Then I found that the built in network card did not detect, so I tossed in two 3com 3c905b cards, and boom!, network connectivity, ( althrough ESXi see’s them as disconnected), it tests fine.

I then went into configuration and storage adapters, and saw that it detected the ICH9 controller, but no drives.

I found that I had to format the drives to fat32, and then it saw the drive, and I formatted it it to a datastore and it works!

I would recommend this configuration for a cheap none supported test box.

Zenoss Core Network and System Monitoring book review.

In September I reviewed, Zenoss Core Network and System Monitoring

I have not had a chance to post it on my blog, as I have been busy.

But here is my review, which I have also posted on amazon.com, Here.

Zenoss Core: Network and System Monitoring is a complete step by step guide to getting the most out of Zenoss Core 2.1

The book starts with a detailed Preface of what Zenoss Core is, and what it can do for a System Admin. Then after lesson on the design of Zenoss Core, the book starts to walk you through a installation. This book covers even covers a VMware player install. It also shows you how to install under your favorite flavor of Linux, included are directions for Red Hat, CentOS, Fedora Core, Free BSD, MAC, and Debian/Ubuntu.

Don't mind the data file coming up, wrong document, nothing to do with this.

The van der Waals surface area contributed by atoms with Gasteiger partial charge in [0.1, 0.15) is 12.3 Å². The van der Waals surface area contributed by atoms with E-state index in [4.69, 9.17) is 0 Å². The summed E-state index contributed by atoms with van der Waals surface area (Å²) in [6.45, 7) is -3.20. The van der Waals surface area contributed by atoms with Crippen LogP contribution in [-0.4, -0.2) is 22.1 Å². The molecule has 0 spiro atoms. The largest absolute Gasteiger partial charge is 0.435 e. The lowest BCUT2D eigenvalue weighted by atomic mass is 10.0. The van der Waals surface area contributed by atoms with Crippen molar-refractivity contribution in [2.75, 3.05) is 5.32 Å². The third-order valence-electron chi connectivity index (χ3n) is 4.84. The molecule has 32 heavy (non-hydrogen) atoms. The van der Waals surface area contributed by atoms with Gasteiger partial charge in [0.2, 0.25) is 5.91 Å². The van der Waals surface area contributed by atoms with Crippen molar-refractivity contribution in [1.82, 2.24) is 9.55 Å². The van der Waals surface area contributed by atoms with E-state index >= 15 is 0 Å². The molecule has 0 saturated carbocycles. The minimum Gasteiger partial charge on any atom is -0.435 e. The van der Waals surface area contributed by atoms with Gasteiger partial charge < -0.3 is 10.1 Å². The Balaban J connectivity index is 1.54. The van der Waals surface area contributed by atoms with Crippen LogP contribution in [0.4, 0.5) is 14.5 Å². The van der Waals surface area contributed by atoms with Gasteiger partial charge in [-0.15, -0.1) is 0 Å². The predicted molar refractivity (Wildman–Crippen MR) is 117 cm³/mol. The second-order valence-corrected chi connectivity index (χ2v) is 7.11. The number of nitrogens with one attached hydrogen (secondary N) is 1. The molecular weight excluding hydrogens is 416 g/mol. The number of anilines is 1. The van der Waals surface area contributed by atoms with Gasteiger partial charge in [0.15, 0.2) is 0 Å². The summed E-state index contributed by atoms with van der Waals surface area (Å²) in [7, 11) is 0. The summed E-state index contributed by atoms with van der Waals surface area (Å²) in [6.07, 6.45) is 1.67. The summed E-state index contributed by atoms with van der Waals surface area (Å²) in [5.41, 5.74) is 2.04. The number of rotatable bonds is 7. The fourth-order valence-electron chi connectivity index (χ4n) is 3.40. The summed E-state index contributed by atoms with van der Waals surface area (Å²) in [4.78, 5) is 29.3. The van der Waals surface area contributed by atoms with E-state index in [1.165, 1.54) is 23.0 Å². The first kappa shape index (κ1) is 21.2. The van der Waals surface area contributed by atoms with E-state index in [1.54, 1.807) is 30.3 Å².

They even show the proper method to get Zenoss Core to automatically start up under Red HAT and Debian/Ubuntu.

Furthermore, the author shows you how do the configuration under Linux for both Firewall and SNMP with Zenoss Core, and how to do WMI and SNMP configurations under windows.

I really think the book does a nice job of guiding a user through the Web Interface of Zenoss core, where detailed steps are taken for you to understand how to add devices and configure Zenoss Core to monitor them correctly.

Detail by the author has been made to walk you through the Device ZProperties, and Status / Performance Monitors of the system.

Now the real power of Zenoss Core is Event / device alerting, and this is a fantastic deliberation of how to set up device event alerting.

Finally the book provides you with a how to for device and system reporting and even gives you a chance to extend Zenoss Core to meet your needs.

For those of you that want a good guide to Zenoss, it’s a great place to start.


Xiotech 3D 4000

We have been looking at the Xiotech 3D 4000, and here are some product links we were given by the vendor.



After some review, I think it lacks in some areas compared to Equallogic, EMC, and Netapp, more to come on them.